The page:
IT is a tradition in the Graduate School of Political Management at the George Washington University for the Dean to teach a Capstone class. It caps one’s academic training with a full semester on politics and “prisoner’s dilemma.”
The prisoner’s dilemma is a “standard example of a game analyzed in game theory that shows why two completely ‘rational’ individuals might not cooperate, even if it appears that it is in their best interest to do so.” It was originally framed by Merrill Flood and Melvin Dresher working at the Rand Corporation think tank in 1950. Albert W. Tucker formalized the game with prison sentence rewards and named it, “prisoner’s dilemma” (Poundstone, 1992).
And this is exactly where we are on the peace talk with the CPP-NPA-NDF. The gains have been encompassing but the thorny issues on the release of prisoners and the sudden attacks by domestic elements of the NPA appear to have put a dent on the sincerity of the Sison-led group. Or, are we talking to the right leader, if at all? Would PRRD be on track if he deals with the domestic leaders on a province-by-province basis? Or wait to reconvene after a so-called realignment of the front?
PRRD is an avowed supporter of the cause of the CPP. He launched a unilateral offensive when he won the presidency. He first announced his intent to have a peace agreement with the Left. He called Jose Ma. Sison, his former mentor in college, and appointed three known members of the front, giving them the social welfare, agrarian reform and poverty alleviation posts even before convening a formal meeting with Sison and company. He had a full deck and aces but it seems a hardening of positions has led to an impasse.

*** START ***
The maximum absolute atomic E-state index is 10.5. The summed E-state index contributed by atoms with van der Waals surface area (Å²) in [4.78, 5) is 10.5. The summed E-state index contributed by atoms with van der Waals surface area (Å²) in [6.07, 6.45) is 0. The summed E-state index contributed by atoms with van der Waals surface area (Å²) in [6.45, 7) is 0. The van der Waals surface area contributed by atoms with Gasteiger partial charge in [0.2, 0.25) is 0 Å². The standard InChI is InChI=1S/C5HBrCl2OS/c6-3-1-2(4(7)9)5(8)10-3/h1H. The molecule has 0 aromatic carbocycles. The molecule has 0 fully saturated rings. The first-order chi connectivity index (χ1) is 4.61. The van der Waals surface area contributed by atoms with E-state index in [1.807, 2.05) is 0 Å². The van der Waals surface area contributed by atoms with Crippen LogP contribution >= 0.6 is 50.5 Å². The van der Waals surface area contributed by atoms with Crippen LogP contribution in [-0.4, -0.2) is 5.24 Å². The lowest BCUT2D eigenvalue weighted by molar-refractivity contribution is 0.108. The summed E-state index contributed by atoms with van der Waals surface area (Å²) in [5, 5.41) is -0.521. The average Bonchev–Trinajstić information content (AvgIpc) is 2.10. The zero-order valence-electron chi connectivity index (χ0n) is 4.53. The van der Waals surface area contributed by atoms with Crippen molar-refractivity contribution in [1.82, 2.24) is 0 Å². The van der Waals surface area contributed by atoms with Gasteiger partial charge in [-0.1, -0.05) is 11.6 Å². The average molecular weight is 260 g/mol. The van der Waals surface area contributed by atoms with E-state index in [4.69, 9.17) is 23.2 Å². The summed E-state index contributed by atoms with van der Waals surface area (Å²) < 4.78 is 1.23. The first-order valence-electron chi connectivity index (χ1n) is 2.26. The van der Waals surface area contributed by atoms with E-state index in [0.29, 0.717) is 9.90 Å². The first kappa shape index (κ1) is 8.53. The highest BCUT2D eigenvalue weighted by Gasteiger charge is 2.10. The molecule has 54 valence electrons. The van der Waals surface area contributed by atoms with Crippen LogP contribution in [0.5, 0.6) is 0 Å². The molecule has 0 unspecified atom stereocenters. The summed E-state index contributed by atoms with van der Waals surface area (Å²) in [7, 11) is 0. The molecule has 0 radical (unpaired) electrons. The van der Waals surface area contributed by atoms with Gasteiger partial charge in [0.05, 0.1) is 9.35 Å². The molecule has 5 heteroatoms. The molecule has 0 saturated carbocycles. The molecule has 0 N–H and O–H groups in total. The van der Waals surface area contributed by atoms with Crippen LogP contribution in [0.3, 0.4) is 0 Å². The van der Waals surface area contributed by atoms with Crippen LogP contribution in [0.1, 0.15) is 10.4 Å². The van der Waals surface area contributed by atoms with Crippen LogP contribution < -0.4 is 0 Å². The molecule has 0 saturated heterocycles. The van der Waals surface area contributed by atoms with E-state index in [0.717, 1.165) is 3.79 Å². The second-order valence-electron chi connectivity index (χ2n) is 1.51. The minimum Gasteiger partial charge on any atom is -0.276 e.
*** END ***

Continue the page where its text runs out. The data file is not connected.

As we all know, communism is long dead yet our insurgency is Asia’s longest running conflict and has claimed around 30,000 lives since the 1960s. From 26,000 members in the 1980s, its membership is now down to 4,000 and thrives in the poorest localities of rural Philippines. The long-term solution though is clear and it is dependent on government addressing socio-economic and political root causes of the unrest. If PRRD is able to do this, then the cancellation of talks may just be a strategic ploy.
The CPP-NPA-NDF was declared by the United States as a foreign terrorist organization, or FTO, on August 9, 2002. According to the US State Department, the NPA is a Maoist group formed in 1969 with the aim of overthrowing the government through protracted guerrilla warfare. FTOs are designated by the US Secretary of State in accordance with Section 219 of the Immigration and Nationality Act (INA). FTO designations play a critical role in the fight against terrorism and are an effective means of curtailing support for terrorist activities. Accordingly, it is only PRRD who can request for the delisting of the CPP-NPA-NDF.